Wabi Sabi in Japanese Art and Paper Making

Wabi Sabi is a concept of Japanese aesthetics that is expressed through the integrity of hand-made process and nature. Wabi Sabi aesthetic is characterized by imperfection, incompleteness and ever-changing. Through collaborating with many Japanese artists at the International Art Festival in Toyota Civic Center of Aichi prefecture, I became more fascinated with Wabi Sabi aesthetic in Japanese art and design.

Well-known artist Satoru Kato, a practitioner of Ikebana, uses natural materials such as straws, stones, wooden sticks, flowers, etc. to create the mesmerizing and impermanent installation. He described his work as “making spaces” by “sacrificing the lives of plants to give new life to the surroundings.” At the exhibition,  Mr. Kato created a large wall installation using dry straws and dyed sponges in about 6 hours.

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Satoru Kato working on his large installation at International Art Festival at Toyota Civic Center

Artists Hisashi Kano and Tomomi Kano created an ephemeral display of whispering dresses using Washi paper/fabric that was hand-made. They used one of the most traditional techniques that were passed down in the family at their studio in Obara. Mr. Kano said that they intended to create a new textile for clothing that was effortless, nonrestrictive and free. They used three different types of fiber, including Kozo fiber, to make the paper that is soft and super strong. Hisashi Kano’s father, Toshiharu Kano is a very well-known artist who has exhibited around the world. I was very fortunate to visit Toshiharu Kano and his family at their home studio. Toshiharu’s teacher is Fujii Tatsukichi, one of the most prominent figure in the contemporary arts and crafts in Japan.

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Artists Hisashi Kano and Tomomi Kano’s installation at International Art Festival at Toyota Civic Center
Mr. Kano holding up a bundle of Hibiscus root that has been soaked in water at his home studio
Mr. Kano held up a bundle of Hibiscus roots that had been soaked in water for a year at his family studio
Mrs. Kano holding up sheets of Washi paper that are hand made at the family studio.
Mrs. Kano displayed sheets of Washi paper that were handmade at the family studio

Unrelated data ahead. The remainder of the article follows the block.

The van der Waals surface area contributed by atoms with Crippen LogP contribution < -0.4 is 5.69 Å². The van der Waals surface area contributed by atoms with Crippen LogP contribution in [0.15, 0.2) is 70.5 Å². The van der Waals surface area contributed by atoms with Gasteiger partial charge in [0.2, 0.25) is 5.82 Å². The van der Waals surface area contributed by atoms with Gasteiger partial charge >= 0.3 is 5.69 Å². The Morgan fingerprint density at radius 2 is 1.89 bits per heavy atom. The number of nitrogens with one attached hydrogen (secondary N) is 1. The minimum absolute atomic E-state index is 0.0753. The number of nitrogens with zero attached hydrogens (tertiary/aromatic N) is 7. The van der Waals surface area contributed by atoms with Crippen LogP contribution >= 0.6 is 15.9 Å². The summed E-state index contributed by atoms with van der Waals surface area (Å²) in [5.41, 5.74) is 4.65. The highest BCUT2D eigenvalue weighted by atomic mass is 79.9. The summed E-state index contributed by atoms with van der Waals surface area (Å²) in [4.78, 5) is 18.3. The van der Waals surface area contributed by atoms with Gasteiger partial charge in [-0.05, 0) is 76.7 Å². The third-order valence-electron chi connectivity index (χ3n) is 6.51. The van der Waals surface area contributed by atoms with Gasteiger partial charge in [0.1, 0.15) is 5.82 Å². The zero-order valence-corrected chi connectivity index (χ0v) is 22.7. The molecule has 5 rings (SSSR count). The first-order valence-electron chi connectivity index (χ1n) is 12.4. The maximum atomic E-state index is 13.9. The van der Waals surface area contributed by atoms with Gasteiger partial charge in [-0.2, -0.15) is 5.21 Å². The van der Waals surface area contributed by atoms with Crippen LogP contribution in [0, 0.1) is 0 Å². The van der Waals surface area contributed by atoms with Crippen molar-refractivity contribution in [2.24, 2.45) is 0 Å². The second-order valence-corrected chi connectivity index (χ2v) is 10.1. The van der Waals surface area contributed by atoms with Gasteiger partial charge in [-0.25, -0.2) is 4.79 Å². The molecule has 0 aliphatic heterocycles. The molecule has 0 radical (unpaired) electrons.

Details of hand-made Washi paper, The texture was created by spraying the water on the wet paper during paper making
Details of hand-made Washi paper. The texture was created by sprinkling the water on the wet paper during papermaking process

Artist and professor Koji Shibazaki and his student Suzuki Mikako created a serene lighted spatial installation. Professor Shibazaki teaches art and design at Aichi Prefecture University of Fine Arts and Music, a state-funded public university in Aichi. Professor Shibazaki’s lighted work is also made of Washi paper, some of them were hand-made in his studio. He intends to “rekindle the aesthetic sense” found in traditional Japanese houses with fusuma and shoji. Professor Shibazaki’s said that Escher inspired the patterns and illusions found in his lighted work. Suzuki Mikako used silkscreen method to create her intricate mural pieces. The simple geometric forms are silkscreened onto hand-made Washi paper in either gold and silver, creating an exciting shimmering under Shibazaki lamps.

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Professor Koji Shibazaki and his student Suzuki Mikako’s installation at the International Art Festival at Toyota Civic Center
Detail of Professor Shibazaki's lighted art
Detail of Professor Shibazaki’s lighted art
Professor Shibazaki at his paper making studio
Professor Shibazaki at his papermaking studio
Professor Shibazaki's paper is made from the plants found in his farm and outside of his studio on Aichi University of the Arts campus. The paper showed here is made of Mirabilis Jalapa flower and Kozo
Professor Shibazaki’s paper is made from the plants found on his farm and outside of his studio on Aichi University of the Arts campus. The paper showed here is made of Mirabilis Jalapa flower and Kozo

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